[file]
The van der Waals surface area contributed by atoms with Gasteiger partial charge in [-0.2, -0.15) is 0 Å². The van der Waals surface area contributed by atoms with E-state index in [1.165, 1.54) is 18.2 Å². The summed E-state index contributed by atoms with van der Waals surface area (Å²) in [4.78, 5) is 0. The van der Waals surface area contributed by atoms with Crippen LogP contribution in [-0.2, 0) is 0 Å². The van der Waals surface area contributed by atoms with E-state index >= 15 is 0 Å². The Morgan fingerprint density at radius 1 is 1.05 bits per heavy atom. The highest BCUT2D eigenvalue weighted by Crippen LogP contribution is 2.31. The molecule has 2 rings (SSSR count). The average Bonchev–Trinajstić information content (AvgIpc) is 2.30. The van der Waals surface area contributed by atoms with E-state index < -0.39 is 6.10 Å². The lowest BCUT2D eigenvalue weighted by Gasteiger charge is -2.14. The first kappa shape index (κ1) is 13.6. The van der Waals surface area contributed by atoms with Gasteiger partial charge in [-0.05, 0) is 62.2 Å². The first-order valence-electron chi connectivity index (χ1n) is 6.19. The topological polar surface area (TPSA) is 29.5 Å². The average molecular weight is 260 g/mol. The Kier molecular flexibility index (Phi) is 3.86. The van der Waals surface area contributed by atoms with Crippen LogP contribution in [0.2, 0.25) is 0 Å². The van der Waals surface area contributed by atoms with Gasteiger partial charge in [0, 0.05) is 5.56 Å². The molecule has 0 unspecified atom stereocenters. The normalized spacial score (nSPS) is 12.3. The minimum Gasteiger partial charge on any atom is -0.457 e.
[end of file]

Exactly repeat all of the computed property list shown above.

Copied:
The van der Waals surface area contributed by atoms with Gasteiger partial charge in [-0.2, -0.15) is 0 Å². The van der Waals surface area contributed by atoms with E-state index in [1.165, 1.54) is 18.2 Å². The summed E-state index contributed by atoms with van der Waals surface area (Å²) in [4.78, 5) is 0. The van der Waals surface area contributed by atoms with Crippen LogP contribution in [-0.2, 0) is 0 Å². The van der Waals surface area contributed by atoms with E-state index >= 15 is 0 Å². The Morgan fingerprint density at radius 1 is 1.05 bits per heavy atom. The highest BCUT2D eigenvalue weighted by Crippen LogP contribution is 2.31. The molecule has 2 rings (SSSR count). The average Bonchev–Trinajstić information content (AvgIpc) is 2.30. The van der Waals surface area contributed by atoms with E-state index < -0.39 is 6.10 Å². The lowest BCUT2D eigenvalue weighted by Gasteiger charge is -2.14. The first kappa shape index (κ1) is 13.6. The van der Waals surface area contributed by atoms with Gasteiger partial charge in [-0.05, 0) is 62.2 Å². The first-order valence-electron chi connectivity index (χ1n) is 6.19. The topological polar surface area (TPSA) is 29.5 Å². The average molecular weight is 260 g/mol. The Kier molecular flexibility index (Phi) is 3.86. The van der Waals surface area contributed by atoms with Crippen LogP contribution in [0.2, 0.25) is 0 Å². The van der Waals surface area contributed by atoms with Gasteiger partial charge in [0, 0.05) is 5.56 Å². The molecule has 0 unspecified atom stereocenters. The normalized spacial score (nSPS) is 12.3. The minimum Gasteiger partial charge on any atom is -0.457 e.